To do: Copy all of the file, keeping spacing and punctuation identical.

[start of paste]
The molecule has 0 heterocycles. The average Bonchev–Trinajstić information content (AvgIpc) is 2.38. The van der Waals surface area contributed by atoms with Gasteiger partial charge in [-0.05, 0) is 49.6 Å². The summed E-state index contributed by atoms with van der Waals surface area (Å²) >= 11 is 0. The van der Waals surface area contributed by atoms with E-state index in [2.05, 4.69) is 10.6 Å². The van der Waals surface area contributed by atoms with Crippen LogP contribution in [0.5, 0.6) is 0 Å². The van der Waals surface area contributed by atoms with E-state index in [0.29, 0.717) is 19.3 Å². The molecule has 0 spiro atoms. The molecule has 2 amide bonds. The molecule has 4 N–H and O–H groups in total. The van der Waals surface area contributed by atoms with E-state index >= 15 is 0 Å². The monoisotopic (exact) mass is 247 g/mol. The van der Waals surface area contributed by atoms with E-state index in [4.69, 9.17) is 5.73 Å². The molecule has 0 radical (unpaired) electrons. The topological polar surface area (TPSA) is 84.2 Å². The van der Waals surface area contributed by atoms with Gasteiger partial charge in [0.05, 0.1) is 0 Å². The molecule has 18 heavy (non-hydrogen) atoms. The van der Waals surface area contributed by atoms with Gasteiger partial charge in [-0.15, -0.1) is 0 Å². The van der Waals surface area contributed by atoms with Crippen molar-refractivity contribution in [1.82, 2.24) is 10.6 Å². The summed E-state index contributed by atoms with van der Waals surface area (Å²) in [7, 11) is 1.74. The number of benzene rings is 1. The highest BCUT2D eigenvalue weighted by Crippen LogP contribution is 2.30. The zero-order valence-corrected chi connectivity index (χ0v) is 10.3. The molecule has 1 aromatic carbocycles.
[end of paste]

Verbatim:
The molecule has 0 heterocycles. The average Bonchev–Trinajstić information content (AvgIpc) is 2.38. The van der Waals surface area contributed by atoms with Gasteiger partial charge in [-0.05, 0) is 49.6 Å². The summed E-state index contributed by atoms with van der Waals surface area (Å²) >= 11 is 0. The van der Waals surface area contributed by atoms with E-state index in [2.05, 4.69) is 10.6 Å². The van der Waals surface area contributed by atoms with Crippen LogP contribution in [0.5, 0.6) is 0 Å². The van der Waals surface area contributed by atoms with E-state index in [0.29, 0.717) is 19.3 Å². The molecule has 0 spiro atoms. The molecule has 2 amide bonds. The molecule has 4 N–H and O–H groups in total. The van der Waals surface area contributed by atoms with E-state index >= 15 is 0 Å². The monoisotopic (exact) mass is 247 g/mol. The van der Waals surface area contributed by atoms with E-state index in [4.69, 9.17) is 5.73 Å². The molecule has 0 radical (unpaired) electrons. The topological polar surface area (TPSA) is 84.2 Å². The van der Waals surface area contributed by atoms with Gasteiger partial charge in [0.05, 0.1) is 0 Å². The molecule has 18 heavy (non-hydrogen) atoms. The van der Waals surface area contributed by atoms with Gasteiger partial charge in [-0.15, -0.1) is 0 Å². The van der Waals surface area contributed by atoms with Crippen molar-refractivity contribution in [1.82, 2.24) is 10.6 Å². The summed E-state index contributed by atoms with van der Waals surface area (Å²) in [7, 11) is 1.74. The number of benzene rings is 1. The highest BCUT2D eigenvalue weighted by Crippen LogP contribution is 2.30. The zero-order valence-corrected chi connectivity index (χ0v) is 10.3. The molecule has 1 aromatic carbocycles.